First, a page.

The Good Messenger is the second novel I have read by John Simmons and I have to say I am a fan of this author’s writing style. Here’s why…
About The Good Messenger
1912: Tom Shepherd reluctantly stays for two weeks at Hardinge Hall. Mr and Mrs Hardinge are trying to arrange a marriage for their son Teddy to Iris, daughter of a local businessman. Tommy becomes the innocent messenger who delivers the secret arrangements.
Armistice Day 1918: The First World War has changed everything, especially the closeted world that Iris, Teddy and Tom existed in.
1927. Tom is now a journalist investigating the discovery of a baby’s bones in the woods around Hardinge Hall. Past and present move towards a resolution that might still bring everything crashing down.
My Review of The Good Messenger
The Good Messenger opens with a short and fragmented prologue that sets up a mystery unfolding in the pages to follow – the death of a soldier in WWI, his wife, his mother, a man visiting a prostitute in a doorway. In Part One, Simmons takes his readers back in time to 1912, when nine year old Tommy, the son of a cleaner, spends two weeks at Hardinge Hall. He encounters the benevolent Mr Hardinge and his mean-spirited wife, their son Teddy and his sullen sister, Muriel, along with another guest, Iris, who, if the Hardinges have their way, will be Teddy’s wife. Tommy is bemused, confused, in awe and a little terrified of his new and strange surroundings. An obedient and innocent boy, he obliges when Teddy, Iris and the barmaid Rosie, require him to pass messages back and forth. Part Two introduces Iris as an author, describing through the lens of her protagonist the mixed moods of Armistice Day out in the streets of London. In Part Three we meet Tommy as an adult, Tom, a freelance journalist given an assignment by a newspaper that takes him back to Hardinge Hall. There he unravels the complex mystery of the Hardinge family, its dark secrets and tragedies, and, he falls in love.
Reminiscent of The Go Between and, in structure, of Atonement, The Good Messenger is a novel to sip and savour. References to Wind in the Willows lends a timeless, magical quality to the first part of the narrative, Tommy making sense of the world around him through comparisons with Mole and Ratty. Tommy’s reality is one of discovery, wonder and enchantment. The reader cannot help but adore the little boy, smile sometimes, feel saddened at others.
The characters throughout the novel are full-rounded and sensitively portrayed. The reader will sympathise with all of Simmon’s cast, even the sour and uptight Mrs Hardinge. The only character that remains somewhat in the shadows for a long time is Tom’s mother. Even when the narrative light shines her way, she remains a background figure, her development perhaps sacrificed to the confines of plot. In my mind, she represents some of the space between the lines of this story, a space for the reader to fill.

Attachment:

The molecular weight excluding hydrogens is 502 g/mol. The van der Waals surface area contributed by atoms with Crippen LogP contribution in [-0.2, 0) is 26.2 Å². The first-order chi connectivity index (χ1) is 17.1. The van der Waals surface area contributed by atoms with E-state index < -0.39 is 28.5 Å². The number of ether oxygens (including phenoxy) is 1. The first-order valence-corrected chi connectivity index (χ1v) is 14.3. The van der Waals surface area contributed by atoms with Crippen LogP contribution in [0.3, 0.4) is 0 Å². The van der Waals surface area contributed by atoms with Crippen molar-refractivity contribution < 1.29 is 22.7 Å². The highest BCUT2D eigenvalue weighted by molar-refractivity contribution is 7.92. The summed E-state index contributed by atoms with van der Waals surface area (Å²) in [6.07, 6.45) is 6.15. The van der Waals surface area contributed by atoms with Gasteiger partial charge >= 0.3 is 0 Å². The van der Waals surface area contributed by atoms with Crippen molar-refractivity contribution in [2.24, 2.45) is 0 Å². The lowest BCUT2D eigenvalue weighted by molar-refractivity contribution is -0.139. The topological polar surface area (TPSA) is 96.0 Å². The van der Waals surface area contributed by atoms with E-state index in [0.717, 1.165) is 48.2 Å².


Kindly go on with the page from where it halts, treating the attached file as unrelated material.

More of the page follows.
The construction of The Good Messenger works beautifully. The novel is at first a story of innocence observing the manipulations and deceptions of others, of class and its barriers, of old money and new, of poverty and its consequences for women, of prejudice, and of propriety and the inevitable antithesis. Simmons conveys well the changing of the times, WWI marking the end of one period of history and the beginning of another. Perhaps The Good Messenger is a novel to read twice, the reader drawn back, particularly to the prologue and Part Two, to reflect and ponder in the light of the revelations that follow, Part Two especially pivotal in developing the theme of the changing times.
The narrative pace is slow, the storytelling descriptive. Simmons has a soothing style, allowing his readers to ease themselves into the setting and get to know the characters, his voice more a whisper, seductive, spoken with a welcoming hand. In Part Three, the narrative pace shifts up a notch. Simmons makes use of the first person perspective to provide a more intimate and urgent feel. The prose remains soft, but there is a touch more bounce to it. As the plot unfolds and rises to a climax, culminating in a series of shocking revelations, Simmons satisfies his readers and leaves no loose ends.
I commend Simmons for his handling of the trauma of war; his depiction of the soldiers who had witnessed the horrors in the trenches through the perspective of the onlooker, Tom, and the medical profession at the time, are well-researched and insightful.
Simmons’ writing is that of the water-colourist, all muted tones bleeding into each other, the tone never brash or overbearing. The author has finesse, his words seeping into the psyche like balm. Poignant, moving, romantic, and sometimes shocking, The Good Messenger is a lovely book to read, and then to treasure. A classic.